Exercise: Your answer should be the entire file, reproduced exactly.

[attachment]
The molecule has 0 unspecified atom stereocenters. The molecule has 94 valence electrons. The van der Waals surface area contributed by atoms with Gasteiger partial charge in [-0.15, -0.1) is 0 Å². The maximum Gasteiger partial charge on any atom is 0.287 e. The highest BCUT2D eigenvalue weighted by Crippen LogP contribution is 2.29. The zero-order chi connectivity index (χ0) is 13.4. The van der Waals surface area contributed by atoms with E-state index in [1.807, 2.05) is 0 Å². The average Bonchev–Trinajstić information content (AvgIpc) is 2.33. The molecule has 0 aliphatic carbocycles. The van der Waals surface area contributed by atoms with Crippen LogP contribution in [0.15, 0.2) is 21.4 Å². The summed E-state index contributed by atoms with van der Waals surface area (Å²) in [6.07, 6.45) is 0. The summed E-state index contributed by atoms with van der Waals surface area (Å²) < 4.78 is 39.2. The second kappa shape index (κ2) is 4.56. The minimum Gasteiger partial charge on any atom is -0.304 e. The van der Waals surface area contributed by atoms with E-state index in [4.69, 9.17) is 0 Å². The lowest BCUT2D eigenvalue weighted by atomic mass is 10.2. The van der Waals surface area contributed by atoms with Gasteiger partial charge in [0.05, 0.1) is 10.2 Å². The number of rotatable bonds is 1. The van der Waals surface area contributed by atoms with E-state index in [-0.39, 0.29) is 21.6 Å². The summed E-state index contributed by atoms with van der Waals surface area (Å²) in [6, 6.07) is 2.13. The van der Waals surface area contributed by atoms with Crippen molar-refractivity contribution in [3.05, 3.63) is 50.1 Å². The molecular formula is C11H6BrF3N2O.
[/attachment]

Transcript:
The molecule has 0 unspecified atom stereocenters. The molecule has 94 valence electrons. The van der Waals surface area contributed by atoms with Gasteiger partial charge in [-0.15, -0.1) is 0 Å². The maximum Gasteiger partial charge on any atom is 0.287 e. The highest BCUT2D eigenvalue weighted by Crippen LogP contribution is 2.29. The zero-order chi connectivity index (χ0) is 13.4. The van der Waals surface area contributed by atoms with E-state index in [1.807, 2.05) is 0 Å². The average Bonchev–Trinajstić information content (AvgIpc) is 2.33. The molecule has 0 aliphatic carbocycles. The van der Waals surface area contributed by atoms with Crippen LogP contribution in [0.15, 0.2) is 21.4 Å². The summed E-state index contributed by atoms with van der Waals surface area (Å²) in [6.07, 6.45) is 0. The summed E-state index contributed by atoms with van der Waals surface area (Å²) < 4.78 is 39.2. The second kappa shape index (κ2) is 4.56. The minimum Gasteiger partial charge on any atom is -0.304 e. The van der Waals surface area contributed by atoms with E-state index in [4.69, 9.17) is 0 Å². The lowest BCUT2D eigenvalue weighted by atomic mass is 10.2. The van der Waals surface area contributed by atoms with Gasteiger partial charge in [0.05, 0.1) is 10.2 Å². The number of rotatable bonds is 1. The van der Waals surface area contributed by atoms with E-state index in [-0.39, 0.29) is 21.6 Å². The summed E-state index contributed by atoms with van der Waals surface area (Å²) in [6, 6.07) is 2.13. The van der Waals surface area contributed by atoms with Crippen molar-refractivity contribution in [3.05, 3.63) is 50.1 Å². The molecular formula is C11H6BrF3N2O.